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How to Build Coalitions on Campus
Coalitions bring together the strengths of different political and social groups to work toward a common goal. While reaching out to other organizations may seem daunting, creating social change requires bringing together a broad array of supporters. A unified message from various student organizations sends a strong signal to administrators, other students, and politicians. Coalitions can be instrumental in hosting debates between prominent speakers or organizing protests and for targeting policies and regulations that prevent students and professors from expressing themselves on campus.
Identify your goals
Before you start organizing, think about your goals and how you plan to achieve them. If your coalition is focused on targeting
campus attitudes and educating students on the importance of free speech, think about how the coalition can help an event you’re planning yield a high student turnout. If you wish to target actual policies, see if you and other campus groups can reshape these policies through student government or by working with the university administration. In your efforts to do so, you might be asking for other organizations to support a resolution, sign an open letter, or even help with reaching out to university administrators.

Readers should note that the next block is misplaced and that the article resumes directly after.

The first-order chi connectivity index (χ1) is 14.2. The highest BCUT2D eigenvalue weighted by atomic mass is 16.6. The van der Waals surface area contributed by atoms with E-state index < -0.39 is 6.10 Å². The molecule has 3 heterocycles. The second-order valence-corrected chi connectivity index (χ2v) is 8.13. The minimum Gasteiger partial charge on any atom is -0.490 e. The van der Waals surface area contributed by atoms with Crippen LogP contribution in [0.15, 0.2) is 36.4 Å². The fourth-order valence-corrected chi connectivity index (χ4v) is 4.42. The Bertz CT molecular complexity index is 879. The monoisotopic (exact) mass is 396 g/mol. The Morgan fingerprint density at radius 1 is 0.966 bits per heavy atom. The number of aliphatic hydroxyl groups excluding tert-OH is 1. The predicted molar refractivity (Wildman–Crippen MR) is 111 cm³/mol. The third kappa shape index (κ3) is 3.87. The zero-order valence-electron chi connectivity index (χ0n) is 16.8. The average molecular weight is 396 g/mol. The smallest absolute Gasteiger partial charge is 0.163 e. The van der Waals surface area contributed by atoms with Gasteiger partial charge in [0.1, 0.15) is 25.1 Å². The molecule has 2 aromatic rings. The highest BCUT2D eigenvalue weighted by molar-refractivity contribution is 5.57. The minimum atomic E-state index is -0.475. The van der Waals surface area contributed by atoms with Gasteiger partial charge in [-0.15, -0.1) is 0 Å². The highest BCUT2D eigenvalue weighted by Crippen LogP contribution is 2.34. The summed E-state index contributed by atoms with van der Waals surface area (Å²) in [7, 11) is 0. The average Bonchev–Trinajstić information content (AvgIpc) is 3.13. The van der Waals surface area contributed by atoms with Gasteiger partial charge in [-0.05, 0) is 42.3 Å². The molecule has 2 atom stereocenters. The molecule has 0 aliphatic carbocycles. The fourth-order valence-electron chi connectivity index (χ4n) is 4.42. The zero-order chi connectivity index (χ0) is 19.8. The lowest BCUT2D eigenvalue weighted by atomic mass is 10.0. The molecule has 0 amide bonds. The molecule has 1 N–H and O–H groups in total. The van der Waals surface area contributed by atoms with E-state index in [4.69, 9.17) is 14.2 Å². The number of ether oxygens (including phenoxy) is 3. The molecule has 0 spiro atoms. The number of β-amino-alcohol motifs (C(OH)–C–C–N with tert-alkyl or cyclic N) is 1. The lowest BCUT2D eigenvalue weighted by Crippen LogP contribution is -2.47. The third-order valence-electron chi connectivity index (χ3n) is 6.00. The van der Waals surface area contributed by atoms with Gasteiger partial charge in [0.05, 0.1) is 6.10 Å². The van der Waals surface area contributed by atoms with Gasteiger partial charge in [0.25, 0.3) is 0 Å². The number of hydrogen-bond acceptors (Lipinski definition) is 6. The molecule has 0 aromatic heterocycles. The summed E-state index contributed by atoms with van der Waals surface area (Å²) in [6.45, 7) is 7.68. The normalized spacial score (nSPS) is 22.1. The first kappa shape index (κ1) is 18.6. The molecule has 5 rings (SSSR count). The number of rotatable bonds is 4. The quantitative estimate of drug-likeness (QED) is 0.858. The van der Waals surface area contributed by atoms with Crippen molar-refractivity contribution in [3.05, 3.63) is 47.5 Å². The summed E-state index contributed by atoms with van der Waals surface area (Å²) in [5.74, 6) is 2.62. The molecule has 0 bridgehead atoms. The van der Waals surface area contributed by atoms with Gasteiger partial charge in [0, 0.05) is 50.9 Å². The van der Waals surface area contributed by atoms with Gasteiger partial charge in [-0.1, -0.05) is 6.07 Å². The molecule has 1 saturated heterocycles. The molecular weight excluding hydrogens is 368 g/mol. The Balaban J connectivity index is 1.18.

Pitch other organizations
It’s important to be able to clearly articulate your message and make a case for why each organization should be involved. Provide succinct, compelling examples of how freedom of speech ensures that student groups can spread their messages and organize. Explain why protecting freedom of speech and freedom of association rights on campus are in the best interest of all organizations on campus. Highlight how organizing an event in collaboration with other groups can increase student turnout and expose others to the ideas and viewpoints the student group wishes to promote.
Seek out potential allies
Consider how each student organization’s mission, membership, or recent work on campus makes them a good ally. Seek out other groups on campus that have hosted successful events in the past and ask the group’s leadership if they would be interested in hosting a collaborative event. Reach out to groups that rely on various methods of communication—including rallies, speeches, and fliers—to disseminate their message and ask if they would be interested in challenging speech-restrictive university policies. Don’t be afraid to look beyond the student body for your coalition. It’s important to work with university departments, administrators, and faculty members as well!